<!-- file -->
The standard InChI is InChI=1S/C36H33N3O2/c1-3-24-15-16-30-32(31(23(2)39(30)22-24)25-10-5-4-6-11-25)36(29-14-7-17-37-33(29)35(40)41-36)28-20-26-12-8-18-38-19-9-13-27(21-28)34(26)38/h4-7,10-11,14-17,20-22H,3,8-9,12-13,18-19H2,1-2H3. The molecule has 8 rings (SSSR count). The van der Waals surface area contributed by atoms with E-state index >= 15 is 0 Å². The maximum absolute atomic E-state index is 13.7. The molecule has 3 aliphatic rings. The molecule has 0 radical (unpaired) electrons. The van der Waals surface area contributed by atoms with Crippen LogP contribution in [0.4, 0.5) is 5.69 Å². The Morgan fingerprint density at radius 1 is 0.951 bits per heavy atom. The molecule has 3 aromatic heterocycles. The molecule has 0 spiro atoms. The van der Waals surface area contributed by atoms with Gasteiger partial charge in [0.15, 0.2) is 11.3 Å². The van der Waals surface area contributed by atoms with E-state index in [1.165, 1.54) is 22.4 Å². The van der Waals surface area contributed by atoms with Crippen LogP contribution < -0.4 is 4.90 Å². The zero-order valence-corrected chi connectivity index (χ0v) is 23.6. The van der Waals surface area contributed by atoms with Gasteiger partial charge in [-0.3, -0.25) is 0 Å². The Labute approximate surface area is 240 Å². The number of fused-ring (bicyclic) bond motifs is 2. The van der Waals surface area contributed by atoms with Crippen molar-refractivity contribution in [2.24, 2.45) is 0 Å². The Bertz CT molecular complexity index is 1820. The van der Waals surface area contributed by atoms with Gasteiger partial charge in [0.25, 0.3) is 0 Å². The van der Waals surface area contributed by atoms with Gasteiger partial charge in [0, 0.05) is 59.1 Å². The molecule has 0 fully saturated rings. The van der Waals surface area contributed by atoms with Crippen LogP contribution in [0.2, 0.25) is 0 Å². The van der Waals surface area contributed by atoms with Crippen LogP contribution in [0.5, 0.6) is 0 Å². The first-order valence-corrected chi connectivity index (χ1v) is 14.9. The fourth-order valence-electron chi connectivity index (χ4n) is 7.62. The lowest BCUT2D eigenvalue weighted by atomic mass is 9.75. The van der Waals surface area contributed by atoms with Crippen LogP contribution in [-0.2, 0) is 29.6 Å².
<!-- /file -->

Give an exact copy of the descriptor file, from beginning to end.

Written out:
The standard InChI is InChI=1S/C36H33N3O2/c1-3-24-15-16-30-32(31(23(2)39(30)22-24)25-10-5-4-6-11-25)36(29-14-7-17-37-33(29)35(40)41-36)28-20-26-12-8-18-38-19-9-13-27(21-28)34(26)38/h4-7,10-11,14-17,20-22H,3,8-9,12-13,18-19H2,1-2H3. The molecule has 8 rings (SSSR count). The van der Waals surface area contributed by atoms with E-state index >= 15 is 0 Å². The maximum absolute atomic E-state index is 13.7. The molecule has 3 aliphatic rings. The molecule has 0 radical (unpaired) electrons. The van der Waals surface area contributed by atoms with Crippen LogP contribution in [0.4, 0.5) is 5.69 Å². The Morgan fingerprint density at radius 1 is 0.951 bits per heavy atom. The molecule has 3 aromatic heterocycles. The molecule has 0 spiro atoms. The van der Waals surface area contributed by atoms with Gasteiger partial charge in [0.15, 0.2) is 11.3 Å². The van der Waals surface area contributed by atoms with E-state index in [1.165, 1.54) is 22.4 Å². The van der Waals surface area contributed by atoms with Crippen LogP contribution < -0.4 is 4.90 Å². The zero-order valence-corrected chi connectivity index (χ0v) is 23.6. The van der Waals surface area contributed by atoms with Gasteiger partial charge in [-0.3, -0.25) is 0 Å². The Labute approximate surface area is 240 Å². The number of fused-ring (bicyclic) bond motifs is 2. The van der Waals surface area contributed by atoms with Crippen molar-refractivity contribution in [2.24, 2.45) is 0 Å². The Bertz CT molecular complexity index is 1820. The van der Waals surface area contributed by atoms with Gasteiger partial charge in [0.25, 0.3) is 0 Å². The van der Waals surface area contributed by atoms with Gasteiger partial charge in [0, 0.05) is 59.1 Å². The molecule has 0 fully saturated rings. The van der Waals surface area contributed by atoms with Crippen LogP contribution in [0.2, 0.25) is 0 Å². The van der Waals surface area contributed by atoms with Crippen LogP contribution in [0.5, 0.6) is 0 Å². The first-order valence-corrected chi connectivity index (χ1v) is 14.9. The fourth-order valence-electron chi connectivity index (χ4n) is 7.62. The lowest BCUT2D eigenvalue weighted by atomic mass is 9.75. The van der Waals surface area contributed by atoms with Crippen LogP contribution in [-0.2, 0) is 29.6 Å².